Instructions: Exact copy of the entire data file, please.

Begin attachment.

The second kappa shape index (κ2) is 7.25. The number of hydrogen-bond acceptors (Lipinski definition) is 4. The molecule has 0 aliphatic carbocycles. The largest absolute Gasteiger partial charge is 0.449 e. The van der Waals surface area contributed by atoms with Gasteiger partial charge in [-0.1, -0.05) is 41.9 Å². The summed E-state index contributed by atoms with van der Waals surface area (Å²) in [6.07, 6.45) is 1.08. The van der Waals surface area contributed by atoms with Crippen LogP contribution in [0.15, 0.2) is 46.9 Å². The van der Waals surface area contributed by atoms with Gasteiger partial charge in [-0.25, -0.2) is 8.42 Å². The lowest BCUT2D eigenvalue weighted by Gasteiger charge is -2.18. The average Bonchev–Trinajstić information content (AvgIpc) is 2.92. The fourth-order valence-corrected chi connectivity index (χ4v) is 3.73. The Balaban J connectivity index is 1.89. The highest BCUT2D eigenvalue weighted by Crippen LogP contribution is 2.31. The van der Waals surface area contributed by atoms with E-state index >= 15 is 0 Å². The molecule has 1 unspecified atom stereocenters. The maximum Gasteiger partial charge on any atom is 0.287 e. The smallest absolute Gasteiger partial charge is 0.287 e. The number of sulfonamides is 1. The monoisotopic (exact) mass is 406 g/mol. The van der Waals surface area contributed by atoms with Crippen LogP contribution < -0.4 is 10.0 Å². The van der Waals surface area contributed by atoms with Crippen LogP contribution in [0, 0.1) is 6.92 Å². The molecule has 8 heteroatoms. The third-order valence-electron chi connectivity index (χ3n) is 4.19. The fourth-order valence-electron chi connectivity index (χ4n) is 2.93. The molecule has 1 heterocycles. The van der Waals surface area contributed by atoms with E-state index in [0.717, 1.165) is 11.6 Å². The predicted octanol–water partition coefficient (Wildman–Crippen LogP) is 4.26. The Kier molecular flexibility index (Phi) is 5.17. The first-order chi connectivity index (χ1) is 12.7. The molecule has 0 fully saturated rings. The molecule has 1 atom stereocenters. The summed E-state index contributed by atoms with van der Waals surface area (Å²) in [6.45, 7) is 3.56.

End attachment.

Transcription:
The second kappa shape index (κ2) is 7.25. The number of hydrogen-bond acceptors (Lipinski definition) is 4. The molecule has 0 aliphatic carbocycles. The largest absolute Gasteiger partial charge is 0.449 e. The van der Waals surface area contributed by atoms with Gasteiger partial charge in [-0.1, -0.05) is 41.9 Å². The summed E-state index contributed by atoms with van der Waals surface area (Å²) in [6.07, 6.45) is 1.08. The van der Waals surface area contributed by atoms with Crippen LogP contribution in [0.15, 0.2) is 46.9 Å². The van der Waals surface area contributed by atoms with Gasteiger partial charge in [-0.25, -0.2) is 8.42 Å². The lowest BCUT2D eigenvalue weighted by Gasteiger charge is -2.18. The average Bonchev–Trinajstić information content (AvgIpc) is 2.92. The fourth-order valence-corrected chi connectivity index (χ4v) is 3.73. The Balaban J connectivity index is 1.89. The highest BCUT2D eigenvalue weighted by Crippen LogP contribution is 2.31. The van der Waals surface area contributed by atoms with E-state index >= 15 is 0 Å². The molecule has 1 unspecified atom stereocenters. The maximum Gasteiger partial charge on any atom is 0.287 e. The smallest absolute Gasteiger partial charge is 0.287 e. The number of sulfonamides is 1. The monoisotopic (exact) mass is 406 g/mol. The van der Waals surface area contributed by atoms with Crippen LogP contribution < -0.4 is 10.0 Å². The van der Waals surface area contributed by atoms with Crippen LogP contribution in [0, 0.1) is 6.92 Å². The molecule has 8 heteroatoms. The third-order valence-electron chi connectivity index (χ3n) is 4.19. The fourth-order valence-electron chi connectivity index (χ4n) is 2.93. The molecule has 1 heterocycles. The van der Waals surface area contributed by atoms with E-state index in [0.717, 1.165) is 11.6 Å². The predicted octanol–water partition coefficient (Wildman–Crippen LogP) is 4.26. The Kier molecular flexibility index (Phi) is 5.17. The first-order chi connectivity index (χ1) is 12.7. The molecule has 0 fully saturated rings. The molecule has 1 atom stereocenters. The summed E-state index contributed by atoms with van der Waals surface area (Å²) in [6.45, 7) is 3.56.